State is used by React components to store information about the components. It’s quite similar to props, but state is private to the component in which it’s defined. As a beginner in React, you can simply think of state as the data that the given component is managing.

Counter app

useState hook is one of the simplest of all built-in hooks. However, I think that it’s one of the most important ones. It’s used widely to manage the data in our applications. State is best explained with the classic ‘counter’ example. Let’s take a look.

import { useState } from 'react'

function App() {
  const [count, setCount] = useState(0)
  
  return (
    <div></div>
  );
}

export default App;

In the above code App.js example we have called the useState(), passed it the initial state argument of the integer 0 and grabbed the return pair of values.

Calling useState hook declares the state variable. State variable differs from a normal variable defined within the body of the component in that it is preserved between further re-renders of the component (more on that later).

Try to use regular variables and see if they behave the way you’d expect them to do… They don’t!

We passed the initial value of 0 to as an argument when calling useState. This instantiates the state variable with a value equal to 0. In this example, we used the numerical value, but state is not limited to those. You can use either a string, an array or any other type that makes sense to your application.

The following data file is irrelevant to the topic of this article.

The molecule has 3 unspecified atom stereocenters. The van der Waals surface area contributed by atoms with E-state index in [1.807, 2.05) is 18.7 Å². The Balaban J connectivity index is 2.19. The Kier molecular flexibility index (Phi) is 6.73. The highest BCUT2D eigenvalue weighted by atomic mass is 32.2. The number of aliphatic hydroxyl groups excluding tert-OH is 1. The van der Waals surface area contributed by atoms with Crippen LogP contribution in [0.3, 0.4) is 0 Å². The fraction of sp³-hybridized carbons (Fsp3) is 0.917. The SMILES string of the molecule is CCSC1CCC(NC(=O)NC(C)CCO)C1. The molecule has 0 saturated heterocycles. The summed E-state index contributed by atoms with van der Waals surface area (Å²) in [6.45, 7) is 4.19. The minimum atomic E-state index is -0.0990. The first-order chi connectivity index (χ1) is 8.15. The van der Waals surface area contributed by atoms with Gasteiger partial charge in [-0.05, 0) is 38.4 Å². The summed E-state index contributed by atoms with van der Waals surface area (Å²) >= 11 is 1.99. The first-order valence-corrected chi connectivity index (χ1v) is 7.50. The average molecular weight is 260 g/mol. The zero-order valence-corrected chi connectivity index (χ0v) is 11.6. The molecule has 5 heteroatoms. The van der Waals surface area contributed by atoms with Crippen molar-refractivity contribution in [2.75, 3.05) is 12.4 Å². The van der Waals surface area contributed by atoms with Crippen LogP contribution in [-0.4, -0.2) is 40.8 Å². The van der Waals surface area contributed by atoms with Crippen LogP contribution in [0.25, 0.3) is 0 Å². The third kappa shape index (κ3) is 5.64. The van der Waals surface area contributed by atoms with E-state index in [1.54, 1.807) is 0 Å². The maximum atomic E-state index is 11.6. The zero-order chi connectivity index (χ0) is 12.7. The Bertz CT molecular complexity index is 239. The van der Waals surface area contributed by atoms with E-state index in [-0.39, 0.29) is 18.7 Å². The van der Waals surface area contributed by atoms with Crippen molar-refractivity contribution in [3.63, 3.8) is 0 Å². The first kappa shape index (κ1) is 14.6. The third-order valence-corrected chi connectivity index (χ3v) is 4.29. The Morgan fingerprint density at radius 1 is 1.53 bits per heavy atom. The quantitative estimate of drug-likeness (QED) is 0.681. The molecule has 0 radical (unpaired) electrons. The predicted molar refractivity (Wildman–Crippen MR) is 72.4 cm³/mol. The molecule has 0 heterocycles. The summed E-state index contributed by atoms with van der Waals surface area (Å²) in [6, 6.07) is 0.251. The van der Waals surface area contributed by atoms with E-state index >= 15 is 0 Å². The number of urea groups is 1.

useState returns a pair of values. The first one is the current state of the function and the second is a function that’s used to update this value. We use the const [value, function] = useState() syntax to save those.

We can use the value of our state just like any other variable. For instance, we can render it for the user to see.

import { useState } from 'react'

function App() {
  const [count, setCount] = useState(0)
  return (
    <div>
      <h2>Current count: {count}</h2>
    </div>
  );
}

export default App;

We cannot however modify this value directly. If we want to change the value of the count variable we need to use the setCount function.

import { useState } from "react";

function App() {
  const [count, setCount] = useState(0);
  return (
    <div>
      <h2>{count}</h2>
      <button onClick={setCount(count + 1)}>Increase by 1</button>